fbpx

Eye on Film: WGN’s Slave Revolt Drama “Underground” 

The slave revolt drama "Underground" from WGN, starring Jurnee Smollett-Bell, Aldis Hodge, Christopher Meloni, Alano Miller and an array of talented onscreen players, takes place on a plantation in Georgia in the years that precede the American Civil War.

The slave revolt drama “Underground” from WGN, starring Jurnee Smollett-Bell, Aldis Hodge, Christopher Meloni, Alano Miller and an array of talented onscreen players, takes place on a plantation in Georgia in the years that precede the American Civil War.

It is a time period where strife and uncertainty walk side-by-side, with change and hope trailing not far behind.

Recently, I was able to sit down and talk with show creators and writers Misha Green and Joe Pokaski, as well as director Anthony Hemingway. Though the actors who interpret this story will ultimately get the glory, or the blame, it is the writers and director who spark the imagination of the actors and set the direction and spirit of the project.  

I think weve seen stories of slaves being depicted as only one way, but they were people who laughed and had full lives. Thats what was so important to us, to see the breadth of them in a different way, said Green. “It can be big and exciting, it can be romantic, it can be hard to watch, it can be all of that stuff rolled into one. And not just with the slaves, the abolitionists were the precursors to the Civil Rights Movement and it is important for us to see this couple participate in the underground railroad. Everyone came together to fight this injustice. Any artist doesnt create in a vacuum simply to create in a vacuum. I think that discussion matters. If this starts discussion, wonderful.


Image title

(Photo Credit: WGN)


Pokaski, a white male, expounded on his journey to understanding the subject matter well enough to write about it effectively.

Related Articles  John Legend - "Made To Love"

It always matters,” he said. “To me, it was evident from the first day and each day I understood a little more.  I will never fully understand but I think there is a universal greatness to this story. Someone decides theyre not property, theyre going to be free. I am just amazed that the story hasnt been told (on television).

 

Image title

(Photo Credit: Variety)


Weve seen depictions of what it was like to be a slave in the field, but with the character Ernestine we answer the question What is it like to be a shadow in their world all the time?” said Green as she discussed the character Ernestine, a house slave portrayed by actress Amirah Vann, and how these characters were different from what we have seen in other depictions of American slavery.“To me, I felt it was fascinating that she had power. Where you take the power? How you use it?  It was mental slavery as well as physical slavery. I think Ernestine is the best example of that. She has all this power yet she chooses to stay there.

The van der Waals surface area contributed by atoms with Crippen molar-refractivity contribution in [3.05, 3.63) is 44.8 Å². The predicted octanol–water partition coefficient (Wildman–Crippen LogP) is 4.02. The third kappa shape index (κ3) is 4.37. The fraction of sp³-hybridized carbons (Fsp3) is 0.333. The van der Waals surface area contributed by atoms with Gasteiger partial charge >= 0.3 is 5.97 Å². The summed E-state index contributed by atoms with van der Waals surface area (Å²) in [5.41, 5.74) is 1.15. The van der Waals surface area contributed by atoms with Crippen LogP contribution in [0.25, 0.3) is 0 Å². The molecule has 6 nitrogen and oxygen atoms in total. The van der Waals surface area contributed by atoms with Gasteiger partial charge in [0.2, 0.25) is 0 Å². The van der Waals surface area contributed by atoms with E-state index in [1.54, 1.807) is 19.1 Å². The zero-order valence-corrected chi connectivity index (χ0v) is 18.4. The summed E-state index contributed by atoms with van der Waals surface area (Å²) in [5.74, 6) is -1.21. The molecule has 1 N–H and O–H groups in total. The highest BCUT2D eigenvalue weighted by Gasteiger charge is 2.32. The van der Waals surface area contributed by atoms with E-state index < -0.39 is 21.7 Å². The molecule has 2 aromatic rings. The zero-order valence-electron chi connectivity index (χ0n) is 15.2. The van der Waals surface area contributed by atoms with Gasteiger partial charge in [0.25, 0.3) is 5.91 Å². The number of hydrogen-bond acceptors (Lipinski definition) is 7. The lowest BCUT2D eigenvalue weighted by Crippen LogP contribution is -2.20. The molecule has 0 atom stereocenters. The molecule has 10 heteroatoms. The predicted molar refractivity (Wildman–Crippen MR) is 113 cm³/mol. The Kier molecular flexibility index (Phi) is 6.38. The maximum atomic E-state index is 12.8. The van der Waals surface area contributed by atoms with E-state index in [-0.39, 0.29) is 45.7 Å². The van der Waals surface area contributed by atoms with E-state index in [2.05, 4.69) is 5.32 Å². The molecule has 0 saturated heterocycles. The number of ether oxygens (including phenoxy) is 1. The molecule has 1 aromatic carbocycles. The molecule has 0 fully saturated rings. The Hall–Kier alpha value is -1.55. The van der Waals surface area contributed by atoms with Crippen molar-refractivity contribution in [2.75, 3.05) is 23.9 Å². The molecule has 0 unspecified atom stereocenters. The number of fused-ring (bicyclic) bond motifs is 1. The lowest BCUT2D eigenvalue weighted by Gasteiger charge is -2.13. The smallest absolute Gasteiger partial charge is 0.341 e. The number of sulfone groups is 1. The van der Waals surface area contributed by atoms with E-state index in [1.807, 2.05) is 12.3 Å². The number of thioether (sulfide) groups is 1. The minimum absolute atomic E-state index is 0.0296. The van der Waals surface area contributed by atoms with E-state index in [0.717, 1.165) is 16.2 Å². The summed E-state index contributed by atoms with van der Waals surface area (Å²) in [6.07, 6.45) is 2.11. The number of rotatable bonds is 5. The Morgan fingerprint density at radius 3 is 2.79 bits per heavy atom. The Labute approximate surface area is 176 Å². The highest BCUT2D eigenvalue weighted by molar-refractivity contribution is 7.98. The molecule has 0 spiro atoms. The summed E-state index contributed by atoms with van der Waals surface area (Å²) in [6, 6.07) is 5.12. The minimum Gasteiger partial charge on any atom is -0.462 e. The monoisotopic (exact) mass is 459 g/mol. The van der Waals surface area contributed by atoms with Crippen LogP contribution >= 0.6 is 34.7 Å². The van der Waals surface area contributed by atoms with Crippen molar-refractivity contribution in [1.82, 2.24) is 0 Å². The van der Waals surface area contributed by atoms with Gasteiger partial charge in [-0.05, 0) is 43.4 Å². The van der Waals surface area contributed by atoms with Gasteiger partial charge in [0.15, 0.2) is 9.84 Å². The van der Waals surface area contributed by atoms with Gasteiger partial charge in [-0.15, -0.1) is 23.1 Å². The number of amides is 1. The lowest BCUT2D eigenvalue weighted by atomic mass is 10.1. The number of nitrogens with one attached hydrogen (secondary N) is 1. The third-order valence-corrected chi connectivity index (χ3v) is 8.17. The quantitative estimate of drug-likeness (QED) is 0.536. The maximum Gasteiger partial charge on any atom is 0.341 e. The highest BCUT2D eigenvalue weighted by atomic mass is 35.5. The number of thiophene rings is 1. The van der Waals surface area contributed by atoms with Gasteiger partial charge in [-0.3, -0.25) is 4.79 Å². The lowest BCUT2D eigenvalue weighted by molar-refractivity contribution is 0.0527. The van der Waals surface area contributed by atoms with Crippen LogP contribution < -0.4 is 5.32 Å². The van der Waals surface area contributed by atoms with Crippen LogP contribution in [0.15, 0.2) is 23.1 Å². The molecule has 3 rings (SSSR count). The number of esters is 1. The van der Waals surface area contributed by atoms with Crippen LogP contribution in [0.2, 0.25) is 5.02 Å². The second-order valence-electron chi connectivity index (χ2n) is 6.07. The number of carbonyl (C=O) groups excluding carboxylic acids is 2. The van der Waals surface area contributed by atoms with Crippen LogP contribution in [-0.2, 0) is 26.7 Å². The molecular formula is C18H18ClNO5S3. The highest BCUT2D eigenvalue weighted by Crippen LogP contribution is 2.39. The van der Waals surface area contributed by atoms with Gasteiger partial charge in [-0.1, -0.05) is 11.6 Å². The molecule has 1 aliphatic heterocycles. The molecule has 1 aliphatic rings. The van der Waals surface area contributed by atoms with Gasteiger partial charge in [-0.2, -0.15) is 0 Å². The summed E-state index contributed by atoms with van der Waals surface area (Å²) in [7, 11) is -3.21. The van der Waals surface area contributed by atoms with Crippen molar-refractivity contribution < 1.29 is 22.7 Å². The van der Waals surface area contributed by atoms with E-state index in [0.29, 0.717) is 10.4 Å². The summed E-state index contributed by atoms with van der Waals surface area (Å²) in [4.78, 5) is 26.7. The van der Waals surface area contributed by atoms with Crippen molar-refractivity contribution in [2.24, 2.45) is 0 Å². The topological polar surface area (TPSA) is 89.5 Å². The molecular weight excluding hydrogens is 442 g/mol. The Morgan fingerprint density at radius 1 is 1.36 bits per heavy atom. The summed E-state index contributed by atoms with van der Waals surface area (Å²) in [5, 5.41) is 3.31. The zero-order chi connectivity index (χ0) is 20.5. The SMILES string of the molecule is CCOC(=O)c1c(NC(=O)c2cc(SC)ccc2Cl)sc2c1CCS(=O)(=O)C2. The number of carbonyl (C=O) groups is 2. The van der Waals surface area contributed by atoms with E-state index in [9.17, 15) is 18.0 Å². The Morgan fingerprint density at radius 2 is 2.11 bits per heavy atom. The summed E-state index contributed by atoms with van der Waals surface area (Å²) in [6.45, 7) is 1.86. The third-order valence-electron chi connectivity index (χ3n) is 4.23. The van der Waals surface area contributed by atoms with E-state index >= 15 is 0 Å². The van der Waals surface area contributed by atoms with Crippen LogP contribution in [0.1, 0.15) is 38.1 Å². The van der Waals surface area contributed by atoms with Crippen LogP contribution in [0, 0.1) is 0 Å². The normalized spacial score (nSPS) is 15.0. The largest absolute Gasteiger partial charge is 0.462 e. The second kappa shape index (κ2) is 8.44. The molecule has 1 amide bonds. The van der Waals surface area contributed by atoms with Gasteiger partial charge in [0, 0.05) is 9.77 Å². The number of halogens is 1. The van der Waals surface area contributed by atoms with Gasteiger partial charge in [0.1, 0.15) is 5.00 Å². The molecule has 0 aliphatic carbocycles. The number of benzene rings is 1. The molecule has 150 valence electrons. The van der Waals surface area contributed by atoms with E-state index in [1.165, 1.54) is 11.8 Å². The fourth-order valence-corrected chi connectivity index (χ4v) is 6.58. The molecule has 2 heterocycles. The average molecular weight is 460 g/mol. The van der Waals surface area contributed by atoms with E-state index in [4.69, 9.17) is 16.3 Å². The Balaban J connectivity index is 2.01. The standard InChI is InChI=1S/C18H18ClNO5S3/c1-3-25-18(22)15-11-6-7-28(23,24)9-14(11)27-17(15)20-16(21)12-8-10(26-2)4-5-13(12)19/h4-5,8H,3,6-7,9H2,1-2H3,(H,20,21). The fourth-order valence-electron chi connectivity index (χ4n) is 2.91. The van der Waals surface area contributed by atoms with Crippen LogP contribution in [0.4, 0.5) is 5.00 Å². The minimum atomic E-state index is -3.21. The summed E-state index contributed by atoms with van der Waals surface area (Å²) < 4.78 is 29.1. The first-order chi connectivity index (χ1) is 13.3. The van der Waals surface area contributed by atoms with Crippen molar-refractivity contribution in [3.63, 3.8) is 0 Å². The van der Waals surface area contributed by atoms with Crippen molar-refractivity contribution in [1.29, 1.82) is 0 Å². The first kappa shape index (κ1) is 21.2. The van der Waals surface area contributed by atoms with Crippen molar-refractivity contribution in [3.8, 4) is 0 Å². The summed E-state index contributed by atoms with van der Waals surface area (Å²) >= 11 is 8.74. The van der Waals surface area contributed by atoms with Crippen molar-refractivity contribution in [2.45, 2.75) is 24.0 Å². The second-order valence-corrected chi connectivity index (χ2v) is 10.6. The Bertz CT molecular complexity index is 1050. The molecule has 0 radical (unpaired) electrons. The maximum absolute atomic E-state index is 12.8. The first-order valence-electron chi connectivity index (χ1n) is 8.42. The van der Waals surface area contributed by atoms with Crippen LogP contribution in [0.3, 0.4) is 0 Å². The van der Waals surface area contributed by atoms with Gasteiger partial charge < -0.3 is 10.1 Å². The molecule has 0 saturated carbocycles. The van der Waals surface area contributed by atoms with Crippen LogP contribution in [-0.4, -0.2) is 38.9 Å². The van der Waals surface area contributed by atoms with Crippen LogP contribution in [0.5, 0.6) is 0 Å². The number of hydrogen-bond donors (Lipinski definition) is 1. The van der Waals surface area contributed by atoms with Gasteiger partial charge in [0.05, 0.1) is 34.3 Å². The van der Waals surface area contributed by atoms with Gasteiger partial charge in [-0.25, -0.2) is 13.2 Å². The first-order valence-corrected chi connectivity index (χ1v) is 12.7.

Image title

(Photo Credit: IMDB)


Green also addressed the notion that “Underground” is somehow lucky to have gotten a deal with WGN.

Related Articles  John Legend's The First Black Man To Become A Member Of The EGOT Club

I thought it was very important that we found the right home for it because we were very specific on what we wanted to do, and to do that we were going to have to be bold and take a risk,” he said.  “When we found WGN, it wasnt like Oh, thank God but more like Great, you understand what we want to do.”

Director Anthony Hemingway is known for his work on Red Tails, Ali and Treme

With anything that I do, I always try to find a way to inspire and educate and motivate,” said Hemingway. “My task is inspired by the script, which is very aggressive, and rightfully so. I wanted it to be bold, I wanted it to be daring.  One of the things I enjoyed was trying to defy anything that people think they know of this. One of the things some people will take from this is Why another slave narrative? Why do I need to see this?”  

“I think there are important messages here,” he continued. “To see the courage, strength and the swag that we rarely get to see. I think were overly saturated with the brutality. We didnt want to sit in that. We really wanted to find the celebration. We really wanted to show the hope and integrated efforts that came to people trying to reach for the revolution. Thats what we were all about here. We were really trying to find a new voice and create a new language here.



“Underground” is produced by John Legend and premieres on superstation WGN America tonight, March 9. Check local listings for specific times in your area.  


Ricardo A Hazell has served as Senior Contributor with The Shadow League since coming to the company in 2013. His byline has appeared in the Washington Post, the Chicago Tribune, the South China Sea Post, the Root and many other publications. At TSL he is charged with exploring re black cultural angles of where they intersect with the mainstream.